If you have any questions about this recent market volatility and its potential effects on your portfolio, please speak with your financial advisor and visit our website, md.cma.ca, regularly for additional information.

William R. Horton, Jr., CFA
Chief Investment Officer
MD Physician Services Inc.
 

  • Tue, Aug 09, 2011 - 01:58pm

    #2

    Johnny Oxygen

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    Re: Physician financial services bulletin: “no financial crisis”

Does this mean that actually, there is a financial crisis?

Yes.

 

  • Tue, Aug 09, 2011 - 04:24pm

    #3

    Dogs_In_A_Pile

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    Bizarre….

[quote=peter31]

Good morning

Today I received the following email from my physician financial services organization (I am a physician in Canada).  Basically it says "don’t worry, there is no financial crisis, normal growth will continue". 

I can’t remember ever having previously received an email telling me there is no financial crisis.  Does this mean that actually, there is a financial crisis?

Worried, Ontario.

——————————————————————————————————————————————————————— 

[/quote]

peter31 –

Your gut is correct and you have every reason to be worried.  This bulletin strikes me as being self serving – as in, "Don’t take your money out of our organization or we will lose our commissions and management fees."  DId they send you a similar email in 2008 when the other "non crisis" financial meltdown occurred?

There is a financial crisis, growth is anything but "normal" (although it will become the much lower, new "normal"). 

Unless he can show you some concrete evidence to support the claims in the newsletter, I would consider firing Mr. William R. Horton, Jr.

  • Tue, Aug 09, 2011 - 08:37pm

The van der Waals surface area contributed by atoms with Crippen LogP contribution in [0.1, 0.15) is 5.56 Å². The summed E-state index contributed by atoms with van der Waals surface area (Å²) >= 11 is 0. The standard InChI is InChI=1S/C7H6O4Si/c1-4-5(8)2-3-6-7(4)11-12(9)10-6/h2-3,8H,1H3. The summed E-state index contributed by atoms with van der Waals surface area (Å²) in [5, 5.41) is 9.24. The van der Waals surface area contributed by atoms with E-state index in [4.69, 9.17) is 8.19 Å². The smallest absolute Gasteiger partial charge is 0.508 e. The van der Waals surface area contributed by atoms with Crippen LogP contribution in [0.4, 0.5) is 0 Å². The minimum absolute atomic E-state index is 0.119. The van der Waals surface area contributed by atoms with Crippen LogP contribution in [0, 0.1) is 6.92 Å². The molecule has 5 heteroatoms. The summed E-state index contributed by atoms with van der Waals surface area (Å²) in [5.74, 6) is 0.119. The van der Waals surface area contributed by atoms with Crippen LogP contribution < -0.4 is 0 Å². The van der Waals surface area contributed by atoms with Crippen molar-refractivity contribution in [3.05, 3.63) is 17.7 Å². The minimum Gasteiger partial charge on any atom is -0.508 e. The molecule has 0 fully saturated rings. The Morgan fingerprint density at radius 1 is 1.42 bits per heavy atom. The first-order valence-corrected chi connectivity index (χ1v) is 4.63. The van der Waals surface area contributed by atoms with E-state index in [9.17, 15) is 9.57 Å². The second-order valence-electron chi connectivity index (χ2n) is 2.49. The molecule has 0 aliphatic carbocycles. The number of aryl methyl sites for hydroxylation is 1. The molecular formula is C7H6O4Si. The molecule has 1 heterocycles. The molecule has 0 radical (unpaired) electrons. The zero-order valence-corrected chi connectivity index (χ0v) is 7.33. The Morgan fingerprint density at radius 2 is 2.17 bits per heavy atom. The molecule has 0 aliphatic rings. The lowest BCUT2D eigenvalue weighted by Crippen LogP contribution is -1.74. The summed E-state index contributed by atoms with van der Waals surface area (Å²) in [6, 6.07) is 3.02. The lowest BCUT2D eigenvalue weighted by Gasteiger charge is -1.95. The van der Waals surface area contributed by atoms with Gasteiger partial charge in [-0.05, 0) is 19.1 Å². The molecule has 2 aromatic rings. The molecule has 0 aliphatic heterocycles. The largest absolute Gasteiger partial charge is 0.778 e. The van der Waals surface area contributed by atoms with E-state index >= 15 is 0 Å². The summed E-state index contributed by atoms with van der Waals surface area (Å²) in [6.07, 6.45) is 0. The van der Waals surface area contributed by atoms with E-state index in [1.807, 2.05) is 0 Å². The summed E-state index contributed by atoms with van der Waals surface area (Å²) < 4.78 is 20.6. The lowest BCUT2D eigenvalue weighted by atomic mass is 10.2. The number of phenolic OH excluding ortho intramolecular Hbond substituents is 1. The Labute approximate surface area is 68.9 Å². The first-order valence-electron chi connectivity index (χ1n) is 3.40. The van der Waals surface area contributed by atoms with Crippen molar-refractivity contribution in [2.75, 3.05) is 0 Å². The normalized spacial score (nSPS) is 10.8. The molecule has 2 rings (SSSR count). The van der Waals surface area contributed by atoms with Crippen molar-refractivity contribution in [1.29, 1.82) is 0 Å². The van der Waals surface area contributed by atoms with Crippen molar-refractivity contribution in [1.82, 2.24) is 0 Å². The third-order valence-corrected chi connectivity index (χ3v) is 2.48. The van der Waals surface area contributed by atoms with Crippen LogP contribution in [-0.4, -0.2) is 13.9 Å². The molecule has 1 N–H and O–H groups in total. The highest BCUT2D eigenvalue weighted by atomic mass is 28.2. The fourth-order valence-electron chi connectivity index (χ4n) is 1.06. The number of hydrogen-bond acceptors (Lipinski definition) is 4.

#4
    jumblies

    jumblies

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    The current financial system

The current financial system is based on fiat money. From Investopedia:

What Does Fiat Money Mean?

Currency that a government has declared to be legal tender, despite the fact that it has no intrinsic value and is not backed by reserves. Historically, most currencies were based on physical commodities such as gold or silver, but fiat money is based solely on faith.

So your email said…

[quote=peter31]

While market volatility can be worrying, it is important to remember that we are not in the midst of a financial system crisis, an economic crisis or a debt ceiling crisis; it is a crisis of confidence.

[/quote]

So this is a crisis of confidence in a financial system based on faith. Yep, time to be worried.

 

  • Tue, Aug 09, 2011 - 10:12pm

    #5

    Travlin

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    Bingo

Jumblies

That was truely excellent.

Travlin 

  • Sat, Aug 13, 2011 - 06:36am

    #6
    SPAM_timothyR

    SPAM_timothyR

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    Yes we really do have a

Yes we really do have a financial crisis now. They just kept saying that so that it won’t affect some people in there business. Good thing that some business are doing some strategy to help more customer to make evrything convenient and affordable to them. Like what the walmart doing right now. For many years, Wal-Mart has limited check cashing services to consumers. On Monday, the business announced it would cash practically all pre-printed checks for 2 to 4 percent of the check’s value. Check cashing has become a more well-known service as more Americans give up their bank accounts. A bank account is not needed to cash a check, but several individuals will still pay the charge to cash a check someplace else. Article resource: Wal-Mart expanding check-cashing business